An elaborate adaptation of Dickens' classic tale of the French Revolution. Dissipated lawyer Sydney Carton defends emigre Charles Darnay from charges of spying against England. He becomes enamored of Darnay's fiancée, Lucie Manette, and agrees to help her save Darnay from the guillotine when he is captured by Revolutionaries in Paris. Written by
Marg Baskin <email@example.com>
Actor Ronald Colman agreed to play the role of Sydney Carton with the sole condition that he not also be required to play the role of Charles Darnay, as was usually expected in adaptations of the Dickens novel. The plot of 'A Tale of Two Cities' turns on the physical resemblance between the two characters. Colman had long wanted to play Sidney Carton, and was even willing to shave off his beloved mustache to play the part. See more »
Close up of a paper reporting arrest of Charles Darnay shows a Reuters report. The action takes place in 1785...Paul Reuter was born in 1816 and did not set up his eponymous news agency until 1850. See more »
Mr. Carton, the infant has expressed a desire to say good night to you.
The infant's desire shall be gratified immediately, Prossy.
Jarvis Lorry Jr.:
I suppose it's none of my business, but I wouldn't allow that fellow to handle a child of mine.
As to that, you haven't got one... and from the looks of you, you're not likely to have one.
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Faithful screen version of the classic Dickens tale...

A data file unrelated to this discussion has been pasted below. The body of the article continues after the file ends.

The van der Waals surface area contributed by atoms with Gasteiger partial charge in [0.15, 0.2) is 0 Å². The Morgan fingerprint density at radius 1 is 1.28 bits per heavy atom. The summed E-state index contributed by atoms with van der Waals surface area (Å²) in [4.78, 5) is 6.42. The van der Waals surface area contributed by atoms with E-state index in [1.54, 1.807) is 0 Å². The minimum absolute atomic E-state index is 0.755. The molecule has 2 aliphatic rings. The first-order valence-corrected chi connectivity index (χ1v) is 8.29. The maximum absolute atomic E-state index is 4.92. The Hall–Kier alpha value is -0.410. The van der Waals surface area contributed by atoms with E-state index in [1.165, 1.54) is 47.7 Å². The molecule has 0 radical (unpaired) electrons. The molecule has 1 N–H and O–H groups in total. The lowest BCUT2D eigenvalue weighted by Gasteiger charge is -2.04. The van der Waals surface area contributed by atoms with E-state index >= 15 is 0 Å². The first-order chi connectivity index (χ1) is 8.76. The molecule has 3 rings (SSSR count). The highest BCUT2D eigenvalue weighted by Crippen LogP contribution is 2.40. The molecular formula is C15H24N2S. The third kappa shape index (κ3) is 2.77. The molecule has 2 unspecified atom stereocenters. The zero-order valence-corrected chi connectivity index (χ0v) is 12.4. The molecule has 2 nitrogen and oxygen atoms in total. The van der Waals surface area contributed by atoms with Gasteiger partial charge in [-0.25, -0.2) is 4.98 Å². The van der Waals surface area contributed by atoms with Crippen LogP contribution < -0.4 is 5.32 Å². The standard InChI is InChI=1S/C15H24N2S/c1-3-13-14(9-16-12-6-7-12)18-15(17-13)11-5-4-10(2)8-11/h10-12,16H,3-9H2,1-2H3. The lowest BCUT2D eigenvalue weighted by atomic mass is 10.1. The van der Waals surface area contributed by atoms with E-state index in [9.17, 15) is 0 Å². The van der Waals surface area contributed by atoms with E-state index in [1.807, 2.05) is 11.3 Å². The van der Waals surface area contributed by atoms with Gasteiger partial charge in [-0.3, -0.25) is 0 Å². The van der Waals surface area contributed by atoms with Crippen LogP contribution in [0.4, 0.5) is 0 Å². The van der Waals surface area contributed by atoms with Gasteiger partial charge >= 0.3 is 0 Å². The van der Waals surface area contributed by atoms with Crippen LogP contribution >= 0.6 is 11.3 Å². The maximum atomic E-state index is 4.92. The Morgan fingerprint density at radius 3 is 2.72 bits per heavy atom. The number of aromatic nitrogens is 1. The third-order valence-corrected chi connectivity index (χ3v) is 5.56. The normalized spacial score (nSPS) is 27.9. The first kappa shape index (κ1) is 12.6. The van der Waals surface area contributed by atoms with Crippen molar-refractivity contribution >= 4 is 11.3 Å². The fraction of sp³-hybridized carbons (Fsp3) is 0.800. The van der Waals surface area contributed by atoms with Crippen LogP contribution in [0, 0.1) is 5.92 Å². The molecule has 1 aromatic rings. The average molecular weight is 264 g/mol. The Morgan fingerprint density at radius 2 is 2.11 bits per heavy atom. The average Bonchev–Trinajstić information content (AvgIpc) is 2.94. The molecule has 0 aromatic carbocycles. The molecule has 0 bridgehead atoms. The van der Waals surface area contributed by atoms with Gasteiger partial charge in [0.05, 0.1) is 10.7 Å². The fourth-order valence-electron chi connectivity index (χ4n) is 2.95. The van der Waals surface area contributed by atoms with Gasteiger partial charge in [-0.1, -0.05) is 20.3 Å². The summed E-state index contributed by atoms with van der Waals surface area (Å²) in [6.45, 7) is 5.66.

A TALE OF TWO CITIES contains enough material for a four hour movie but amazingly David O. Selznick's production has managed to tell the epic tale in just a little over two hours. While there are many memorable characters, the ones that stay in the memory longest are Ronald Colman as Sydney Carton and the little seamstress (Isabel Jewell) who gets her courage from him before they go off to the guillotine and he utters those immortal words, "It's a far, far better thing I do..."
Edna May Oliver is just one of the pleasures among the supporting players. Donald Woods makes a handsome, if somewhat subdued, Charles Darnay and Blanche Yurka does an outstanding job as the bitter Madame Defarge. Basil Rathbone is excellent as the aristocratic Marquis St. Evremonde who is annoyed when his horse-driven carriage runs amok and kills a child, setting in motion the bitter Evremonde legacy of hate and mistrust among the French peasants.
The storming of the Bastille is awesome in its detail, as is all of the set decoration for interiors and exteriors which really captures the atmosphere of this turbulent time in history.
Probably Ronald Colman's finest hour--his world weary Sydney Carton becomes a highly sympathetic character by the time he is ready to assume another man's place. A memorable film.
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